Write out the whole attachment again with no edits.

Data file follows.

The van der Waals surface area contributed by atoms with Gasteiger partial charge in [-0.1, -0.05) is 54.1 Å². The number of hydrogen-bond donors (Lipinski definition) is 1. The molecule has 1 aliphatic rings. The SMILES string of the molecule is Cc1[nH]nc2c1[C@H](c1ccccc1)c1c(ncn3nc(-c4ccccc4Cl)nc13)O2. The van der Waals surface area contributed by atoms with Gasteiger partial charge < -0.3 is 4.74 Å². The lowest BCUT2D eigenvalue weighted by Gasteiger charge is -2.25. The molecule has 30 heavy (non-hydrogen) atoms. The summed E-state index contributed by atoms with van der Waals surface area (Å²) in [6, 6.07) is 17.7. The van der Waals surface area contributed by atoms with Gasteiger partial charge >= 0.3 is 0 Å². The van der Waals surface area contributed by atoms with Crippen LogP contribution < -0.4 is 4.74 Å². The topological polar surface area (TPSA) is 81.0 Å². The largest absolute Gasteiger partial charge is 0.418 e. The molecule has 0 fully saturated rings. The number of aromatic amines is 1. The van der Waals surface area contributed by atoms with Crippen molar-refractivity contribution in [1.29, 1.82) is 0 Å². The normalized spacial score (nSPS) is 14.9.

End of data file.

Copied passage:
The van der Waals surface area contributed by atoms with Gasteiger partial charge in [-0.1, -0.05) is 54.1 Å². The number of hydrogen-bond donors (Lipinski definition) is 1. The molecule has 1 aliphatic rings. The SMILES string of the molecule is Cc1[nH]nc2c1[C@H](c1ccccc1)c1c(ncn3nc(-c4ccccc4Cl)nc13)O2. The van der Waals surface area contributed by atoms with Gasteiger partial charge < -0.3 is 4.74 Å². The lowest BCUT2D eigenvalue weighted by Gasteiger charge is -2.25. The molecule has 30 heavy (non-hydrogen) atoms. The summed E-state index contributed by atoms with van der Waals surface area (Å²) in [6, 6.07) is 17.7. The van der Waals surface area contributed by atoms with Gasteiger partial charge >= 0.3 is 0 Å². The van der Waals surface area contributed by atoms with Crippen LogP contribution < -0.4 is 4.74 Å². The topological polar surface area (TPSA) is 81.0 Å². The largest absolute Gasteiger partial charge is 0.418 e. The molecule has 0 fully saturated rings. The number of aromatic amines is 1. The van der Waals surface area contributed by atoms with Crippen molar-refractivity contribution in [1.29, 1.82) is 0 Å². The normalized spacial score (nSPS) is 14.9.